In the case of “speed” bingo, each card typically bears three numbered spaces arranged, for example, in a single vertical column. This game is designed for rapid play (i.e., 40-60 games per hour). As an illustrative example, a “speed” bingo game may require each participant to pay a specified sum or “ante” to the game operator to obtain each bingo card. Then, as the game proceeds by the operator calling randomly selected numbers, each participant marks his or her card or cards with one of three coins or chips (one for each space) when a matched number is called. When at least one card in play achieves a match for all three numbers, the cardholder is declared the winner. Unused coin or chips are then collected from the losing participants and represent the prize pool from which the winning participant is paid. The size of the betting pool can thus vary widely, depending upon the number of cards played, the length of the game (i.e., how many numbers are called before a winning pattern is achieved), together with the value attributable to each matched number. Unfortunately, in a non-computer-based format, “speed” bingo is notoriously labor-intensive by requiring a staff of many individuals to provide cards to participants, collect and count money, call numbers, and pay winners, in order to achieve the desired rapid repetitious playing of games.
The game display and method of the present invention is shown and described in the context of a computer-based game of “speed” bingo in a fixed venue. The illustrative embodiment depicts the common information display 10 (
An upper title bar or status window 18 is provided on the common information display 10 and includes selected general information regarding the game. In the example depicted in
In the preferred form, the information display 10 comprises a large screen image on the order of 8-10 feet in height and about 10-12 feet in width, wherein this image may comprise a projection-type video image and is displayed at the game site for common viewing by all participants at that location. In this regard, the arrangement of numbered participant windows 12 on the information display 10 is desirably correlated with a counterpart arrangement of numbered participant locations located typically at the game site in a position to view the display 10 as the game proceeds.
Data is inputted to the common information display 10 by means of a plurality of individual participant input terminals or keyboards 22.
Each game cycle normally comprises a regular sequence of events. In this regard,
Each of the display positions (representing a particular rank) in the memory may be defined according to the needs of a particular game or implementation. For example, in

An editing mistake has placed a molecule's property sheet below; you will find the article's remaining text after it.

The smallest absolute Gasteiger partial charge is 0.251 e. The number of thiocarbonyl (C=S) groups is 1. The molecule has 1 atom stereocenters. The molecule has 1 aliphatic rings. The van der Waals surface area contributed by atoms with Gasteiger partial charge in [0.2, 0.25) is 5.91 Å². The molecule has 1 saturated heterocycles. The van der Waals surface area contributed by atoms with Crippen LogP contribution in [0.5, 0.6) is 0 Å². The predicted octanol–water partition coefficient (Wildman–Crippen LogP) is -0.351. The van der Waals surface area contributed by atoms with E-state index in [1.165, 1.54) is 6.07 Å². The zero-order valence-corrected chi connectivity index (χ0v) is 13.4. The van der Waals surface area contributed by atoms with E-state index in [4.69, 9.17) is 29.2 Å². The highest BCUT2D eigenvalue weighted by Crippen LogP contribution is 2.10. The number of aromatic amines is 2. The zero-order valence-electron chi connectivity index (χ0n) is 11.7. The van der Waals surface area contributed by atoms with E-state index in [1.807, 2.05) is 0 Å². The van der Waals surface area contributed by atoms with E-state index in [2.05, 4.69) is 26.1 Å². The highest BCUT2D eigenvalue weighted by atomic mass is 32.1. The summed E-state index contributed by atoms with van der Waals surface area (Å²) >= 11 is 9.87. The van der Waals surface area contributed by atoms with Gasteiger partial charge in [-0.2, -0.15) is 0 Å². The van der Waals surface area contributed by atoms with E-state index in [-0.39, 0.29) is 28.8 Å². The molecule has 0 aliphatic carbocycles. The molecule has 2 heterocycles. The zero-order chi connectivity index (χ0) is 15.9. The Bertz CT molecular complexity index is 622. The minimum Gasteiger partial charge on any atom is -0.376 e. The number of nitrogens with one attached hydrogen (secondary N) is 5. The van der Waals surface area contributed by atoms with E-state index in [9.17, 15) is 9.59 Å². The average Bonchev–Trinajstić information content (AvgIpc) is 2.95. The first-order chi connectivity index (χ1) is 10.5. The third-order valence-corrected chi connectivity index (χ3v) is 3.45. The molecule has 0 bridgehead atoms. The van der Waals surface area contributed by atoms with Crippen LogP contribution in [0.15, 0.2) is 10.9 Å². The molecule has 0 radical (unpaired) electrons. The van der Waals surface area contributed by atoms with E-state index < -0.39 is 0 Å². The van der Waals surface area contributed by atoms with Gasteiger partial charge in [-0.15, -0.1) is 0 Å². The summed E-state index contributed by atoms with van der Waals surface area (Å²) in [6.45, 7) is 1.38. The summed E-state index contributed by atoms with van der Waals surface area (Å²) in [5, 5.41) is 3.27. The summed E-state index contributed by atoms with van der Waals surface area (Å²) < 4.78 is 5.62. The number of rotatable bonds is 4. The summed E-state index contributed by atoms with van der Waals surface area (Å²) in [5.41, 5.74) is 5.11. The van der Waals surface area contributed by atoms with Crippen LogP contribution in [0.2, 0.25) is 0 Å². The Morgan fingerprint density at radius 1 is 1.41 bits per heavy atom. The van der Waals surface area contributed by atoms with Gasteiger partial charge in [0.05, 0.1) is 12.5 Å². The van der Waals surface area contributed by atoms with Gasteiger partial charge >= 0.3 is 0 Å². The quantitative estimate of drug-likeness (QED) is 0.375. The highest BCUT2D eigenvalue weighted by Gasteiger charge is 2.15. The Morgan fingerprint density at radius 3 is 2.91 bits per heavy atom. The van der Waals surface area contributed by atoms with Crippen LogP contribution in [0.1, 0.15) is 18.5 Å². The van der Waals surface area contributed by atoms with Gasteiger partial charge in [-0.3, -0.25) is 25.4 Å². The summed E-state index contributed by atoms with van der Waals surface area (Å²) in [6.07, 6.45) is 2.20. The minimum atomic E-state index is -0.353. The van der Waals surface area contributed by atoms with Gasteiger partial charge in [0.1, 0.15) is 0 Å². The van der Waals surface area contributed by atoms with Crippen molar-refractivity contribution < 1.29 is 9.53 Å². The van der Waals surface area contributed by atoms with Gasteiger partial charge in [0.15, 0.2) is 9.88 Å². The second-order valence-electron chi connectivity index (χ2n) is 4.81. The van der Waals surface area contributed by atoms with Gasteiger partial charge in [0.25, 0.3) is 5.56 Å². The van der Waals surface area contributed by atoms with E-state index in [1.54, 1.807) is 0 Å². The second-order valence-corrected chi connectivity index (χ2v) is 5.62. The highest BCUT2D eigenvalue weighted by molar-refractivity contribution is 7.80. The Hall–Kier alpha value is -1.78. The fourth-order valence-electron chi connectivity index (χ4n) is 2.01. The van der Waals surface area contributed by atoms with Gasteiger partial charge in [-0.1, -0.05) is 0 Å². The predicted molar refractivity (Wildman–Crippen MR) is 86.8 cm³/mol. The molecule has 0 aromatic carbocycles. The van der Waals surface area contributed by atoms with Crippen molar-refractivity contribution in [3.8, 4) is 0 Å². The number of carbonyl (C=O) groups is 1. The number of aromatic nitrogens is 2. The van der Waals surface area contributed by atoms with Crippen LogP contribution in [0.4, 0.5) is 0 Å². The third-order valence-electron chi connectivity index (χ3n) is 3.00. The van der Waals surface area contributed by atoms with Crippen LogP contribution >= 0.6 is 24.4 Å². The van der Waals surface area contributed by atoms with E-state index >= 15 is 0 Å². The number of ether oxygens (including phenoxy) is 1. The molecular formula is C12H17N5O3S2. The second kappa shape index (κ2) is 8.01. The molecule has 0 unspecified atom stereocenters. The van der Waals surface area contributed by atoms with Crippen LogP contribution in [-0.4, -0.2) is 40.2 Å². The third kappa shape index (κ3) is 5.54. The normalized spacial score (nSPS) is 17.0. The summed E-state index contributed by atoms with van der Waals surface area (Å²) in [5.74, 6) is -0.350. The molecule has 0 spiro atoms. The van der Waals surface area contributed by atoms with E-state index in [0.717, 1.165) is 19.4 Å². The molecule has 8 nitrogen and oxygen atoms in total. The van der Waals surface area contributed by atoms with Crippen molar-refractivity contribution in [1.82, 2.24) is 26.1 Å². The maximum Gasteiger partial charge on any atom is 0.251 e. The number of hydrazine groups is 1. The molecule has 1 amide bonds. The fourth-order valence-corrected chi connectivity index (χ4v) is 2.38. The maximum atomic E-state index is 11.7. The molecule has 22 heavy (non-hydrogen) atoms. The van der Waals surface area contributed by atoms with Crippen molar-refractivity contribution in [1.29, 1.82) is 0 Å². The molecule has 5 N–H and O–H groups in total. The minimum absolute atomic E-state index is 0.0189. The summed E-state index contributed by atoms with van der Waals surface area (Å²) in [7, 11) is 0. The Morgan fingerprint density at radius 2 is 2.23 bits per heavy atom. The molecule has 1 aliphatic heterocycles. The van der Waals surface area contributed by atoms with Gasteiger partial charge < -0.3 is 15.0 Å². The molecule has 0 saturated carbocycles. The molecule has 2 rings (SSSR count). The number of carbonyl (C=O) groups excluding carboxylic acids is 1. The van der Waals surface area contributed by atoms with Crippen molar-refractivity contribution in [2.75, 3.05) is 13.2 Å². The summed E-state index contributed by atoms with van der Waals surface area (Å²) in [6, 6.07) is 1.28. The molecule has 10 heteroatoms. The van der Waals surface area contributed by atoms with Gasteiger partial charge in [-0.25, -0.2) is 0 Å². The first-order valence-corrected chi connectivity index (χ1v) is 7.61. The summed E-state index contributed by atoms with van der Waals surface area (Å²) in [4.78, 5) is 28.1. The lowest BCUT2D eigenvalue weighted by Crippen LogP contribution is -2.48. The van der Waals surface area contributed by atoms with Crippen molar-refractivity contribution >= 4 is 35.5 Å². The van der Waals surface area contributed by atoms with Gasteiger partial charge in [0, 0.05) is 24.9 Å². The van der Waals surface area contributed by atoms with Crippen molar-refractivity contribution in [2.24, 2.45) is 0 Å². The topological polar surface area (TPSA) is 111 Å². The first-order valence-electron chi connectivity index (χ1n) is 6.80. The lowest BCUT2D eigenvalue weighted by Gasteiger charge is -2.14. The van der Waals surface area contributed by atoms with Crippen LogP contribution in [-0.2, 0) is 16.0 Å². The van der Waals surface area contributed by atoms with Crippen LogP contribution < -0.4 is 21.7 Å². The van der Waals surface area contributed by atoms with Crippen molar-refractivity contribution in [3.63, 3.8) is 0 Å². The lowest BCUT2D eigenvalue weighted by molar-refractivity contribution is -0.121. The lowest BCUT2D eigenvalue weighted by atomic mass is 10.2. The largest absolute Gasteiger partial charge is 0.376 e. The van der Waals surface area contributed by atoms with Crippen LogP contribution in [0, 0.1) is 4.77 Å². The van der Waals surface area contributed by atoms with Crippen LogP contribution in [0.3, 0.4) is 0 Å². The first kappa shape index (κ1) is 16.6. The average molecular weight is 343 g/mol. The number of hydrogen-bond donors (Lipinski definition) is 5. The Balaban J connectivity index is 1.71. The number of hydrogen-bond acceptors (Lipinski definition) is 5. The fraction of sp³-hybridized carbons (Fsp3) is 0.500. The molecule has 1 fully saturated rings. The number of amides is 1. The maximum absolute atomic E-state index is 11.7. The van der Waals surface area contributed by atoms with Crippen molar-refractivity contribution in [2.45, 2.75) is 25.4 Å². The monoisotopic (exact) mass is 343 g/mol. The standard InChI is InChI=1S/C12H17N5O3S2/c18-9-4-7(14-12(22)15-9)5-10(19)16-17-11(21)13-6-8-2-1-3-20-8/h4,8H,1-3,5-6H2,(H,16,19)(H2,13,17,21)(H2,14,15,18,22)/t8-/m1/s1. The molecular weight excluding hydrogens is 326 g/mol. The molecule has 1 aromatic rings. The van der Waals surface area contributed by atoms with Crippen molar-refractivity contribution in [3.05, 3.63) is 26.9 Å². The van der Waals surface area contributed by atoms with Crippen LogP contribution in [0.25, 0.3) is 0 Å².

In the example of speed bingo, the computer 24 would thus re-analyze and re-arrange the participant windows 12 after each number is called to update the display by participant rank. In other words, as viewed in the ranked displays of
The display system and method of the present invention beneficially accommodates participation by a large and virtually infinite number of “virtual” participants who do not need to be present at the game site. In this regard, the number of “active” participants who can participate in the game at the game site is inherently subject to physical resource limitations such as room size, the number of accessible participant keyboards 22 in the room, etc. However, in a computer controlled game environment, other participants may desire to participate without attendance, by permitting computer-generated selection of one or more bingo cards 16 or the like, and by instructing the computer in advance regarding participation parameters such as the number of games to play, the number of cards 16 to play in each game, and the wager amounts, etc. Such participation by “virtual” participants beneficially increases the wager pool and thereby increases the prize paid to the winner. Real-time display of game status information for “virtual” participants can be included on the common information display 10 when the total number of “active” and “virtual” participants does not exceed the number of participants windows 12 on the display. However, when the total number of participants exceeds the number of participant windows 12, the display system may be set to display participant status by ranking as previously described.